It has taken Lumiere Organic, one of India’s pioneers in seed-to-table organic food business, 14 years to feel confident that the business could be sustained and grown in the coming years. Founder Manjunath Pankkaparambill’s dogged perseverance and uncanny faith could now set his enterprise for take off. By Benedict Paramanand
Recent explosion of e-commerce may well be the game-changer. In four years Lumiere’s e-store now does sales equal to that of one store. This is only going to shoot as commute is becoming such a hassle in Bengaluru and payment systems have become much simpler. The firm currently has physical stores in four outlets in Marathahalli, Whitefield, Koramangala and Sarjapur Road. It also runs an all-organic menu restaurant.
Manjunath says: “This means that 100% of everything that you eat at the restaurant has been produced by organic growers and farmers. Lumiere offers seasonal, fresh organic food, prepared in a healthy way.” The star attraction is organic apple grown in Kashmir.
“Thus our dream of having a “Seed-to-table organic” business model has come true and we hope that many more such ventures would come up in our country as well as all over the world,” Manjunath says with a glint in his eyes. Manjunath was once a California-based software engineer. He chucked his job at Oracle in 2002 to return to India.
Over a hot cup of tea, Manjunath chatted with the author on his early days, challenges he had to face and what the future holds for him, his firm and the organic sector in India.
Manjunath is a poster child of India’s first phase of software boom. He could have stayed and earned millions more since the hyper growth phase was in the decade of 2000. But with already 15 years in it and a neat bank balance he heeded his calling to do something that had larger purpose and meaning.
He picked up a large farm in Munnar, in Kerala in 2002 and started growing organic vegetables and fruits. He hasn’t looked back since then even when the situation looked bleak and threatened to wipe out his savings. What held him in good stead are the partnerships he built with a few organic farmers across south India and some happened to be once software engineers like him.
After dabbling with the idea of a restaurant and an organic store in Kochi, which had to be abandoned, Lumiere’s real venture started after it moved to the then Bangalore in 2009.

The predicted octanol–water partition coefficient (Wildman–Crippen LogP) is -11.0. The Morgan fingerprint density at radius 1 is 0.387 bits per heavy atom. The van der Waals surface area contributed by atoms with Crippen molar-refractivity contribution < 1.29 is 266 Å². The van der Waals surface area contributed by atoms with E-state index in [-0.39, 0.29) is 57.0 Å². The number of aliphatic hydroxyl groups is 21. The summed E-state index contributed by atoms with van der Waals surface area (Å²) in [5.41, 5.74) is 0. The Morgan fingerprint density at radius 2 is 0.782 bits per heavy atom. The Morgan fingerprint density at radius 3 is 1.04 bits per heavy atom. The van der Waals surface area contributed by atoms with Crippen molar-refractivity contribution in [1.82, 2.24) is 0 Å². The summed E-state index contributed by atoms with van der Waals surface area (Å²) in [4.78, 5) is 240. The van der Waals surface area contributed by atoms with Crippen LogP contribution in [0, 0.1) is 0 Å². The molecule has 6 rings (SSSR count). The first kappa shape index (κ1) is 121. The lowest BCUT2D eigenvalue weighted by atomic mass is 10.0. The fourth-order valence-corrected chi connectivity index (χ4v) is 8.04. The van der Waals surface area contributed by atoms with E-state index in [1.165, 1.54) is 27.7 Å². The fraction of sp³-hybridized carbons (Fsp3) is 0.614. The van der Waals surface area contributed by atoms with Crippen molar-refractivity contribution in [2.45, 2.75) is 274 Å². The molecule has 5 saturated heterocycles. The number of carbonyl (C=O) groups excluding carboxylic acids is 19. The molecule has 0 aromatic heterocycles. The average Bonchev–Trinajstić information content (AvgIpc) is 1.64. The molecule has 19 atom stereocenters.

With Nagaraja Prakasam, a prolific angel investor in social enterprises showing up four years ago, Manjunath’s confidence was bolstered. According to a VC Circle report the company also crowd-sourced funds recently from some 20 investors to fuel its next phase.
Today, Lumiere has a fine network of partners from whom it sources free-range poultry (not caged and allowed to roam freely), milk, fruits, grocery and other organic products like honey, oils and pickles.
He still has many hurdles to cross which are more to do with the way the eco-system for organic farming is evolving. The primary challenges include price differential between organic and non-organic food items; poor customer trust in the certification process; lack of big funding to play the scale game, among a few.
“With several players now in the market, the price is coming down. Customers don’t mind paying 25% to 50% differential to regular food items like fruits, vegetables, grocery,” Manjunath says. “If we are able to reach optimal efficiencies in the next three to five years, which we can, we could even compete with them on price,” he adds.
About pricing, Manjunath makes a point that the pricing of non-organic food items are openly manipulated, hence the wild swing, whereas the price of organic food items is more or less stable. For example, price of carrots were cheaper in Lumiere stores than in the market for a few weeks in 2015.
Also, most organic stores operate with fair trade concept – paying the farmer a minimum agreed price irrespective of market price. This ensures supply as well as minimum price swings.
He finds the current Indian government showing serious effort at promoting organic farming. Manjunath says he was interviewed by a senior government official recently to understand the areas that needed to be addressed for promoting this sector. Manjunath says: “We can do wonders in organic farming in India if the eco-system supports us a bit more.”
For Lumiere to take the leap from what it has built so far, Manjunath knows, he has to invest more in marketing and branding. The market is ready, so is Lumiere.